Moncton RCMP Shooting: Is the NFA’s wading into the fray the right thing to do?

NFA-Dancing-on-Monctons-Dead-Cops

As most already know, this past Wednesday evening saw 3 RCMP members shot dead, with more wounded.

The entire city of Moncton, put on lockdown until police finally captured their intended target late Thursday, finally resumed more normal operation. Government buildings and schools closed for the manhunt reopened. Residents, prevented from returning to their homes due to police barricades finally made it back to worried loved ones.

The alleged killer, identified as Justin Bourque, is according to the media a "gun nut" which all but guarantees a fresh wave of attacks on Canada's law-abiding firearm owners.

With that context in place it is valid to question whether the NFA, which bills itself as Canada's "largest and most effective advocacy organization representing the interests of firearms owners and users", press release denouncing both the "clearly deranged individual" and Canada's gun laws was prudent.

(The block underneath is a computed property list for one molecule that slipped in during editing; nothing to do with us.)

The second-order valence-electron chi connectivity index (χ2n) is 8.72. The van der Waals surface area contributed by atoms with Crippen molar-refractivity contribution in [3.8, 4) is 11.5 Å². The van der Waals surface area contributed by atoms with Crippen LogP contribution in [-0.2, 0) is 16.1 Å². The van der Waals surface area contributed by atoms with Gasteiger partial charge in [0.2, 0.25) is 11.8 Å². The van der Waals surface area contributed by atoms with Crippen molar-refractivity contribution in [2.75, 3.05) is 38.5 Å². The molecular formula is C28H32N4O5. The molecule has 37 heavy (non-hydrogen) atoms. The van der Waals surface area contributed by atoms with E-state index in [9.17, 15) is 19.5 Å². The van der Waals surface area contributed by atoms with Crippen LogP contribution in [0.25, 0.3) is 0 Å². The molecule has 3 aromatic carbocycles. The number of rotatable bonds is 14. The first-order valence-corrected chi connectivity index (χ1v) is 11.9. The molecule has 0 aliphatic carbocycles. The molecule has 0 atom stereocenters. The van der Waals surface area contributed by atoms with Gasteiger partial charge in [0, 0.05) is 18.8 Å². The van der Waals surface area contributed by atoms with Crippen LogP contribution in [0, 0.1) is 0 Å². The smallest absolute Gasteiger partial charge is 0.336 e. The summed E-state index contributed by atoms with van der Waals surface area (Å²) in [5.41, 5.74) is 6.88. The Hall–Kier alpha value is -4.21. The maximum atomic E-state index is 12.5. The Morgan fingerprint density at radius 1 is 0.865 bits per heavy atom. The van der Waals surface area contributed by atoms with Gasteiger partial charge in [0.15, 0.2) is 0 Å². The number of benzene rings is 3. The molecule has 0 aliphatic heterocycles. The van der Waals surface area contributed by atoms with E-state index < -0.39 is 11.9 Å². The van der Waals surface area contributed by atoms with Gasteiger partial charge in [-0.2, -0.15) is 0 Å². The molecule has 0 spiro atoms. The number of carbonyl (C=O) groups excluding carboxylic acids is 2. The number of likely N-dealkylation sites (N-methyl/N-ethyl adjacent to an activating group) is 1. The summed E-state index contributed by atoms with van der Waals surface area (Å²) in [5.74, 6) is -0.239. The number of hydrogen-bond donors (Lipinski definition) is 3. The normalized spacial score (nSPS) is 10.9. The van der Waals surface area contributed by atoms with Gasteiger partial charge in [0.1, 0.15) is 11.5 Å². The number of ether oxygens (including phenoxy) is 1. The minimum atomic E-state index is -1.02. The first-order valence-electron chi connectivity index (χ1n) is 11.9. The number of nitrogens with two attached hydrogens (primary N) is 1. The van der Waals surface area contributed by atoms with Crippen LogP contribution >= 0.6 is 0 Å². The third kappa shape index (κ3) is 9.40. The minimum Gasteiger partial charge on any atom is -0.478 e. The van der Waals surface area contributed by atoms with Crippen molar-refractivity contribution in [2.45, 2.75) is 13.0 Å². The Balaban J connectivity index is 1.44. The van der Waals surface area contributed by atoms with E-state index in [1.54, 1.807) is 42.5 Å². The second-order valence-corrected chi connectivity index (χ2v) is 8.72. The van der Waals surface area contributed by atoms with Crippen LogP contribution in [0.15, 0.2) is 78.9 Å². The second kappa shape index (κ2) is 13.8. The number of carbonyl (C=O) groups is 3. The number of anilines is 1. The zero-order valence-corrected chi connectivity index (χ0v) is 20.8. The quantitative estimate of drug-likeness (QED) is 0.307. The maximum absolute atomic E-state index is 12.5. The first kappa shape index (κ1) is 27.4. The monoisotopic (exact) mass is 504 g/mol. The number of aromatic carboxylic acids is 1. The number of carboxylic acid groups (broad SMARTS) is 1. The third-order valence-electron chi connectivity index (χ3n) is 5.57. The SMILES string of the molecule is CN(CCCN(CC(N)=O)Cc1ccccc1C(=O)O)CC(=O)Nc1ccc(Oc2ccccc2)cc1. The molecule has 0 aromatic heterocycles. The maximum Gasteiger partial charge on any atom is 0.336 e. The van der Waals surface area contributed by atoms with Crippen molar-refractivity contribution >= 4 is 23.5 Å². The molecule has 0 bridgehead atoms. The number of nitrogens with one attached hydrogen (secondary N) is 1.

"It is clear that Canada's excessive firearms control system has failed again," they wrote the day after the shootings and before Justin Bourque's apprehension.

The largest and most effective pro-gun organization in history has one simple rule when mass shootings occur: Say Nothing.

The NRA's policy of silence in the wake of these tragedies seems both wise and prudent.

The NFA chose the death of 3 RCMP members as a vehicle to complain about Canada's gun laws.

In doing so they (unwittingly or intentionally?) danced on the graves of the dead for political points. We despise Windy Wendy Cukier and her ilk doing that. Now we've become her.

Is that really what we want?

Yours in Liberty,

My Signature Red

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